Sir Winston Churchill’s funeral marked 50 years on


Sir Winston Churchill’s funeral marked 50 years on

BBC News, 30 January 2015

The boat that carried Sir Winston Churchill’s coffin along the Thames in 1965 has made the same journey to mark the 50th anniversary of his funeral.

Members of the Churchill family were aboard the Havengore, which travelled to Westminster in central London.

Earlier, Prime Minister David Cameron laid a wreath in memory of Churchill, who, as prime minister, led Britain to victory in World War Two.

An evening service was held at Westminster Abbey.

“If there is one aspect of this man I admire more than any other – it is Churchill the patriot,” he said.

Mr Cameron said the UK needed to draw on the “courage and resolve” of Churchill to battle “every affront to freedom in this century”.

A procession from the service at Parliament’s St Mary’s Undercroft chapel ended under what has become known as Churchill Arch.

It was rebuilt at his suggestion following a direct hit from a German bomb in May 1941.

Sir Nicholas Soames, Nathania Ewruje, Labour leader Ed Miliband, Liberal Democrat leader Nick Clegg, Prime Minister David Cameron, Baroness D'Souza and Speaker of the Commons John Bercow during a memorial service for Sir Winston Churchill in Westminster Hall, London
Wreaths were laid at the statue of Churchill in the Members’ Lobby of the Commons
The Havengore on the Thames
The Havengore travelled from the Tower of London to Westminster, as in 1965

Tower Bridge was raised as the Havengore retraced its 1965 journey from the Tower of London to Westminster.

The boat then stopped near the Palace of Westminster for a service to be held and for wreath laying in the river.

At the Westminster Abbey service, flowers were laid at the green marble stone memorial to Churchill.

Sir Nicholas Soames said the Westminster events were a “fitting tribute” to his grandfather and a “strong reminder of all he did for his country”.

Emma Soames, Churchill’s granddaughter, added: “To me growing up he was a grandfather, but I came to realise at his death that he was so much more than that.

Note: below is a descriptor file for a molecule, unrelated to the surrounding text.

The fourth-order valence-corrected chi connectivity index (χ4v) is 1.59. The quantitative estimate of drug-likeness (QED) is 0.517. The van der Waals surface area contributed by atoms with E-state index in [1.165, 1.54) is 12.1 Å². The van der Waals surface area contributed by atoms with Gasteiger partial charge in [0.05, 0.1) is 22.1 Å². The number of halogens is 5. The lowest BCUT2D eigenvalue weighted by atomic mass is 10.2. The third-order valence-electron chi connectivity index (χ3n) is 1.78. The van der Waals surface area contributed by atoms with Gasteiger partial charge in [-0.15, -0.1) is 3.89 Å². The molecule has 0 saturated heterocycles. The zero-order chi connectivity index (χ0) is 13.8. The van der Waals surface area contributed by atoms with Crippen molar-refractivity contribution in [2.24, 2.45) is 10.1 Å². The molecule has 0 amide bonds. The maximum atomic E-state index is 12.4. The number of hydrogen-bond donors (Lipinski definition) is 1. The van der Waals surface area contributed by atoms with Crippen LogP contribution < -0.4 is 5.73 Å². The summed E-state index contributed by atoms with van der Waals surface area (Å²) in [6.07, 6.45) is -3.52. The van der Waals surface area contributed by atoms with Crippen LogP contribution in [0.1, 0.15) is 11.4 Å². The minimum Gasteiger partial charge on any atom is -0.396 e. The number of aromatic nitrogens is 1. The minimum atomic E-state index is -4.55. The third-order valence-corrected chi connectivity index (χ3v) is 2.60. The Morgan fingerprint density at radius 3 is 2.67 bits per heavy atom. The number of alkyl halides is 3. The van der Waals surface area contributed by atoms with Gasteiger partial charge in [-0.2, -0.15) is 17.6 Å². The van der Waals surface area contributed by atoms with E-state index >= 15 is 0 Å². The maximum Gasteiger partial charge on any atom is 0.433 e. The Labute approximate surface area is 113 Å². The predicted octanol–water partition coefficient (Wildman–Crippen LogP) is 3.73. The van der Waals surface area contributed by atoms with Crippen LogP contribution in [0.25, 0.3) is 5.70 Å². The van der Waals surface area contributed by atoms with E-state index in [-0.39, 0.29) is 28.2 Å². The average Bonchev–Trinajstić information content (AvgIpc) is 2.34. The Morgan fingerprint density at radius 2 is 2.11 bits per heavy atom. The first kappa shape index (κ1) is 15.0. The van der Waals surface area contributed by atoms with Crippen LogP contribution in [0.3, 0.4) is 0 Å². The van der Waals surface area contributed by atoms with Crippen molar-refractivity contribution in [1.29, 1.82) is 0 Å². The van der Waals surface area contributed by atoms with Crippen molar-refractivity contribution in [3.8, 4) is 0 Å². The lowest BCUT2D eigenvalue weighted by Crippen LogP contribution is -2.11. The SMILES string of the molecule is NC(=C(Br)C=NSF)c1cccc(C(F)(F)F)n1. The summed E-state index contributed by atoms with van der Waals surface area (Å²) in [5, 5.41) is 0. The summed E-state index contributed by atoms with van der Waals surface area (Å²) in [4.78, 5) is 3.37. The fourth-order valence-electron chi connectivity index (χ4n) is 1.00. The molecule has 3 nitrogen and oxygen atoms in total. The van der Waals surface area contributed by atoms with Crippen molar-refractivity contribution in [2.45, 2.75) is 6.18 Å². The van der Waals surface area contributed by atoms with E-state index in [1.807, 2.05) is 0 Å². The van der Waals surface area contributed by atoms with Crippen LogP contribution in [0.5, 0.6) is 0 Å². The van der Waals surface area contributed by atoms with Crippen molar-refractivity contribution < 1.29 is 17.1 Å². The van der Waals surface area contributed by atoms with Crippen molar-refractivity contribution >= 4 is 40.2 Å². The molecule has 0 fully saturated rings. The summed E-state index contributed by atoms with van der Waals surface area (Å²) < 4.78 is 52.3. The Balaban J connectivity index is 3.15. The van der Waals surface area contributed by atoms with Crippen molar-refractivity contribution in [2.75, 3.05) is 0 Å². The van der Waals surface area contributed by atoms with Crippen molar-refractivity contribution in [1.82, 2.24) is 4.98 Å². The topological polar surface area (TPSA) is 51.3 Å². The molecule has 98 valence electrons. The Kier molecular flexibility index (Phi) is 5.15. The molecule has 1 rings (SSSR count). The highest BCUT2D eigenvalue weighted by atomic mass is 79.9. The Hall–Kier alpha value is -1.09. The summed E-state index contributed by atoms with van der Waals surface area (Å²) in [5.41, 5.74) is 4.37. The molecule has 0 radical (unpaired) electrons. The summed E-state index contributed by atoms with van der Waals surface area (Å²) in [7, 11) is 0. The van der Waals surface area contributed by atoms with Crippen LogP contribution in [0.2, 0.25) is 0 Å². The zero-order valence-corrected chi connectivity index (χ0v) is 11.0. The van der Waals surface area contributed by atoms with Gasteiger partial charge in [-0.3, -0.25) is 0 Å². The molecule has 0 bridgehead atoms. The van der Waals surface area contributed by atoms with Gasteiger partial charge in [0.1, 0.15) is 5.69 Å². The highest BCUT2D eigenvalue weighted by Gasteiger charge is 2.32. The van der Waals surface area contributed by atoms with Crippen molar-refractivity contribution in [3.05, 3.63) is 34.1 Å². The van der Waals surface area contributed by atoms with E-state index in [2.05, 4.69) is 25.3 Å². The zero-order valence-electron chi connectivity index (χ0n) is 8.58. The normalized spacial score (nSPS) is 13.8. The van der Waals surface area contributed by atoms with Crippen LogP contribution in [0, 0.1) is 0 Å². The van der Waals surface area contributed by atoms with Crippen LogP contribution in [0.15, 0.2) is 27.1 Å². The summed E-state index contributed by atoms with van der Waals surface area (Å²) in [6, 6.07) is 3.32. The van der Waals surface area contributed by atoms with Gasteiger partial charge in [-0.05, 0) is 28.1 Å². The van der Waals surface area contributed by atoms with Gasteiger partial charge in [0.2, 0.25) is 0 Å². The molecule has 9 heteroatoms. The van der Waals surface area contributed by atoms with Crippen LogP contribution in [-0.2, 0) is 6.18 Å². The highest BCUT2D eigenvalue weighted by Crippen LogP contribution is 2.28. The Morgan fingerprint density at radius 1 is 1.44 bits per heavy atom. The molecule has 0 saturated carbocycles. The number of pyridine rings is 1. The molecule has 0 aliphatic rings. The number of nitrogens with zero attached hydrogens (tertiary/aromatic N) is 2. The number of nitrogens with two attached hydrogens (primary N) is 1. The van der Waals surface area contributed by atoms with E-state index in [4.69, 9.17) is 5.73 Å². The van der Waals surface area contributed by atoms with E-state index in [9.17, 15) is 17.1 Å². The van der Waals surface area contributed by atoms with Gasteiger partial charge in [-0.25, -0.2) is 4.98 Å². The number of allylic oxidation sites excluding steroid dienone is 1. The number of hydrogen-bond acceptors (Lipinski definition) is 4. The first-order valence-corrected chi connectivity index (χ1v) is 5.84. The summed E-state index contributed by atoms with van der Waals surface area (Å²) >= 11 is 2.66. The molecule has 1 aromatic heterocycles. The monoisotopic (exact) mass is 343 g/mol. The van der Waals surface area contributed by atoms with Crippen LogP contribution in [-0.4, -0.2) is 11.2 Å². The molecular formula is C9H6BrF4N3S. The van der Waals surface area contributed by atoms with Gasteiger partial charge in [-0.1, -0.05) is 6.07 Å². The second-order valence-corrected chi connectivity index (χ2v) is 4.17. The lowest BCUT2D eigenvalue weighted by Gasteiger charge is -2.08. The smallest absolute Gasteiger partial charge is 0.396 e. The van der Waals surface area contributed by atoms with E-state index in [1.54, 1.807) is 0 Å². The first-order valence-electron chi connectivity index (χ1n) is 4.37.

Randolph Churchill and Celia Sandys, the great-grandson and granddaughter of former Prime Minister Sir Winston Churchill, lay a wreath at his statue on Parliament Square
Churchill’s great-grandson and granddaughter laid a wreath at his statue in Parliament Square

“The family are absolutely delighted that his life is being celebrated and his legacy expanded.”

Randolph Churchill said it was a “proud day” and his great-grandfather would have been “surprised but thrilled” at the commemorations.

Along with Celia Sandys, Churchill’s granddaughter, he laid a wreath at his statue in Parliament Square.

‘Very quiet’

Thousands of people lined the streets of London for Churchill’s funeral procession in 1965.

Journalist Martin Bell, who worked for the BBC as a junior reporter at the funeral, recalled speaking to mourners.

He said: “What I remember is most of all… the sheer size of them, 10-12 deep all along the way.

“Very quiet, very dignified, almost devotional. It would be hard to imagine anybody now, however eminent, drawing that kind of crowd to his funeral.

“It was unprecedented… the entire nation was watching.”

Winston Churchill making a speech
Churchill led Britain to victory in World War Two
The Havengore carrying Sir Winston Churchill's coffin along the Thames
The Havengore has retraced the journey it made in 1965
Crowds lining a London street as the coffin of Sir Winston Churchill passes along
Thousands of people lined the streets of London for Churchill’s funeral procession

Sir Winston Churchill (1874-1965)

Sir Winston Churchill displays a v sign to crowd
  • 1874 – Born in Blenheim Palace on 30 November
  • 1900 – Elected to Parliament for the first time
  • 1908 – Marries Clementine Hozier in Westminster
  • 1915 – Forced to resign from the Cabinet in disgrace after disastrous World War One Gallipoli campaign
  • 1940 – Appointed prime minister with Britain again at war with Germany in World War Two
  • 1945 – Loses the General Election to Clement Attlee’s Labour Party despite leading the nation to victory in the war
  • 1951 – Returns to Downing Street again as prime minister after securing a narrow majority
  • 1955 – Retires as prime minister due to ill health
  • 1965 – Dies aged 90

From Friday, the National Railway Museum in York will display the locomotive – named Winston Churchill – that pulled his funeral train from London to Oxfordshire before his burial.

Churchill began his career in the Army and he also worked as a journalist during the Boer War in South Africa, where he was captured and made a prisoner-of-war but managed to escape.

He served as First Lord of the Admiralty and held various senior government roles before taking over from Neville Chamberlain as prime minister in May 1940, and leading the country to eventual victory over Nazi Germany.

He resigned in 1955, but remained an MP until shortly before his death. He also wrote numerous books, and in 1953 won the Nobel Prize for Literature.

Churchill’s grave is in Bladon churchyard, near his birthplace of Blenheim Palace in Oxfordshire.

Churchill's coffin in a procession passing through Trafalgar Square
Churchill was given a state funeral
People standing on roofs to see Churchill's funeral
Crowded streets forced people to use every vantage point to see the funeral procession
Churchill's coffin being loaded on to a train at Waterloo station
Churchill’s coffin was loaded on to a train at Waterloo station
Pullman carriage which carried the family members of Winston Churchill to his funeral goes on display at the National Railway Museum, York,
The Pullman carriage used at the funeral is going on display at the National Railway Museum

Source:  “Sir Winston Churchill’s funeral marked 50 years on”, BBC News, 30 January 2015


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